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Stakes are high for Pawlenty in Iowa the next few days

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Tim Pawlenty
Republican presidential candidate and former Minnesota Gov. Tim Pawlenty speaks during a town hall meeting, Wednesday, July 6, 2011, at the Surf Ballroom in Clear Lake, Iowa.
AP Photo/Charlie Neibergall

The next few days in Iowa could be critical to the future of Republican Tim Pawlenty's presidential campaign. 

Political analysts say if the former Minnesota governor fails to deliver in a nationally televised debate tonight and a straw poll this weekend, he may lose the confidence of supporters and find it difficult to finance a campaign.

The Ames Straw Poll is a pivotal milepost in the GOP nomination battle. In hopes of a good showing, Pawlenty has aggressively courted Iowa Republicans — in person and on television. 

But despite frequent trips to Iowa and the roughly $1 million his campaign has spent there to boost his popularity, Pawlenty has struggled to generate political buzz and excitement. Even his ads seem to acknowledge that.

"Join me and prove the experts wrong," Pawlenty tells voters in one message.

The Ames Straw Poll is rarely a good indicator of who will win the GOP nomination, but it regularly reshuffles the field of candidates and marks the end of unsuccessful campaigns.

Officially a fundraiser for the state Republican Party, Saturday's event is a key early test of how well campaigns can organize their supporters. The campaigns provide free transportation, free tickets, free food and drinks, T-shirts and more in hopes of stacking the event with their supporters. 

Tim Pawlenty in Des Moines
Former Minnesota Governor Tim Pawlenty speaks during a town hall meeting Monday, May 23, 2011, outside the State of Iowa Historical Building in Des Moines, Iowa, at his first campaign appearance since announcing his bid for the Republican nomination.
MPR Photo/Nikki Tundel

With Pawlenty and U.S. Rep. Michele Bachmann dominating coverage of the straw poll, some are referring to it as the "Minnesota Primary." Both candidates have a lot riding on the outcome, but most political insiders agree Pawlenty has the most at stake.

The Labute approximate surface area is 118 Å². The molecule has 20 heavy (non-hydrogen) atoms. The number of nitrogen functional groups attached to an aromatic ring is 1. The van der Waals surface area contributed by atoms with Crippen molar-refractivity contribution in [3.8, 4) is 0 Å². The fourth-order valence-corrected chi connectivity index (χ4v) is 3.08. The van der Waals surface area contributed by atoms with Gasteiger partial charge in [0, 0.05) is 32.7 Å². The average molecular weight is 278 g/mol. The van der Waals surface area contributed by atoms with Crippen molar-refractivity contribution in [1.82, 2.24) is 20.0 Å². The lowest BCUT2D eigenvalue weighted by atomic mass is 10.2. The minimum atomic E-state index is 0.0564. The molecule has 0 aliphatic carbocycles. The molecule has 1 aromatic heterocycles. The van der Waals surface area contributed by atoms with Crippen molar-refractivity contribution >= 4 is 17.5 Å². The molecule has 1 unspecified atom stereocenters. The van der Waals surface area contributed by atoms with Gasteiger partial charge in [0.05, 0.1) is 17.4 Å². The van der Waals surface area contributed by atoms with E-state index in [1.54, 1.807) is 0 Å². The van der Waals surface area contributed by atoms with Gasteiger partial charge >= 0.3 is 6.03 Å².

"If he doesn't do well in the debate, if he doesn't do well in the poll itself, then he's going to be in a very, very difficult position," Washington University political science professor Steven Smith said.

The straw poll is much more than a popularity contest. It also helps key decision makers begin to judge whose campaign to support.

"What will happen immediately following the straw poll is that Republican insiders — potential donors — will make a judgment about whether or not Pawlenty is recovering his position or whether he's continuing to slide," Smith said.

In recent weeks Pawlenty's presidential fortunes have faltered as Bachmann's have brightened. Bachmann has spent much less time and money in Iowa, but she has rocketed to the top of the polls of the state's likely GOP caucus-goers.

"If [Pawlenty] comes in a close second ... and everybody else following, he probably can live to fight another day."

A pivotal moment for both of Minnesota's candidates came in mid-June at the first GOP debate featuring all of the major candidates. On stage in Manchester, New Hampshire, Bachmann looked and sounded confident, and she guaranteed herself prominently placed news coverage by announcing her campaign for president.

In contrast, Pawlenty tripped up, botching a high-profile chance to confront former Massachusetts Gov. Mitt Romney in person over Romney's creation of a mandated statewide health insurance program.   A day earlier on a Sunday talk show Pawlenty had tied President Obama's national heath care plan to Romney's statewide effort. 

But debate moderator John King of CNN couldn't prompt Pawlenty to repeat that to Romney's face on the Hew Hampshire debate stage.

"Your rival is standing right there," King said. "If it was 'ObamneyCare' on Fox News Sunday why is it not 'ObamneyCare' standing here with the governor right there?"